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Construction completed at Tokyo’s new Olympic Stadium

Construction completed at Tokyo’s new Olympic Stadium
November 19, 2019

The Japan Sport Council has announced that construction work on Tokyo’s new National Stadium, the main venue for the 2020 Olympics and Paralympics, has been completed.

The 60,000-seat venue, built at a cost of 157 billion yen (US$1.4 billion), will serve as the centrepiece of the 2020 Games next summer, hosting the opening and closing ceremonies of the Olympics and Paralympics as well as athletics and football events.

Advising that only final quality and safety checks are needed before the venue can open to the public, the Japan Sports Council is set to hand over the Stadium to authorities on 30th November in advances of a celebratory ‘One Race’ event and grand opening next month.

The first sporting event at the new venue will be the final of the Emperor’s Cup football competition on 1st January.

Dogged by delays and design changes, an original design by the late Iraqi-British architect Zaha Hadid, which had been planned to be completed for the recent Rugby World Cup, was discarded over cost concerns.

Work on the redesigned venue, undertaken by architect Kengo Kuma, construction company Taisei Corporation and design firm Azusa Sekkei Co, eventually commenced in December 2016.

The delay meant it could not host Rugby World Cup matches, with the recent final played in Yokohama.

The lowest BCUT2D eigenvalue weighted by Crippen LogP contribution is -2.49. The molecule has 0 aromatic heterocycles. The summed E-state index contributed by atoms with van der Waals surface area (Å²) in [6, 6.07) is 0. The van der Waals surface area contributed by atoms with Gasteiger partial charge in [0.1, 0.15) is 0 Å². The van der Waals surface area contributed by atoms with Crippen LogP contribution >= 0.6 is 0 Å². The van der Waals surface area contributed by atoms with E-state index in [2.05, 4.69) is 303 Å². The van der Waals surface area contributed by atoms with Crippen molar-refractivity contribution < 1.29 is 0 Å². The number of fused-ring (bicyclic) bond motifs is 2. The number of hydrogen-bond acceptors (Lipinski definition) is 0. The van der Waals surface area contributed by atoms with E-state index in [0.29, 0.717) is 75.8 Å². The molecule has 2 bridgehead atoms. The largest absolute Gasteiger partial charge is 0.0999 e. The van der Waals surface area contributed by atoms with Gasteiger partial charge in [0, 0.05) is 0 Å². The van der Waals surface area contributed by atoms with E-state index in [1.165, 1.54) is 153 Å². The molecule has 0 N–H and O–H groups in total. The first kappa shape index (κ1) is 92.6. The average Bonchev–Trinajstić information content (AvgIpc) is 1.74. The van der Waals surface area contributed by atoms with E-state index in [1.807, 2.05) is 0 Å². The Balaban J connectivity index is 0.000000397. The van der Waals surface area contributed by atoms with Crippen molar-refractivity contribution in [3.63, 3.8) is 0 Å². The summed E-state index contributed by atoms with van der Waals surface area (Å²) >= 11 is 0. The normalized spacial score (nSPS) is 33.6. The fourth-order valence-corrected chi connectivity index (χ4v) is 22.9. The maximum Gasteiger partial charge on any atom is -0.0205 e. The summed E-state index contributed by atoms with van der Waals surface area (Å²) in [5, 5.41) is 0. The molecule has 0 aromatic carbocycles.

The completed venue features a plant-covered facade designed to maintain harmony with the natural landscape of the neighbouring Meiji Jingu Gaien area, while the eaves of the distinctive roof is made of wood gathered from the country's 47 prefectures.

The Tokyo 2020 Olympics will run from 24th July to 9th August next year, with the Paralympics to follow from 25th August to 6th September.

Management of the venue after the Games is uncertain, with Japan’s Education Minister Koichi Hagiuda advising that the Japanese Government has decided not to draw up a plan to immediately privatise its operations.

According to Minister Hagiuda, the privatisation scheme has been pushed back for security reasons, as detailed architectural drawings of the Stadium cannot be shown to potential bidders for the time being.

After undergoing post Games renovations, the venue is scheduled to start commercial operation in the latter half of 2022.

Last week saw Japanese media report that archaeologists had discovered the bones of 187 bodies during construction, believed to be the remains of an ancient cemetery housed within the grounds of a Buddhist temple demolished a century ago.

Image: The new Japan National Stadium in Tokyo, the main venue for the 2020 Tokyo Olympics and Paralympics, as photographed last week. Courtesy of Mainichi.

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29th May 2014 - Japan Sport Council gives go ahead for Tokyo’s Olympic Stadium

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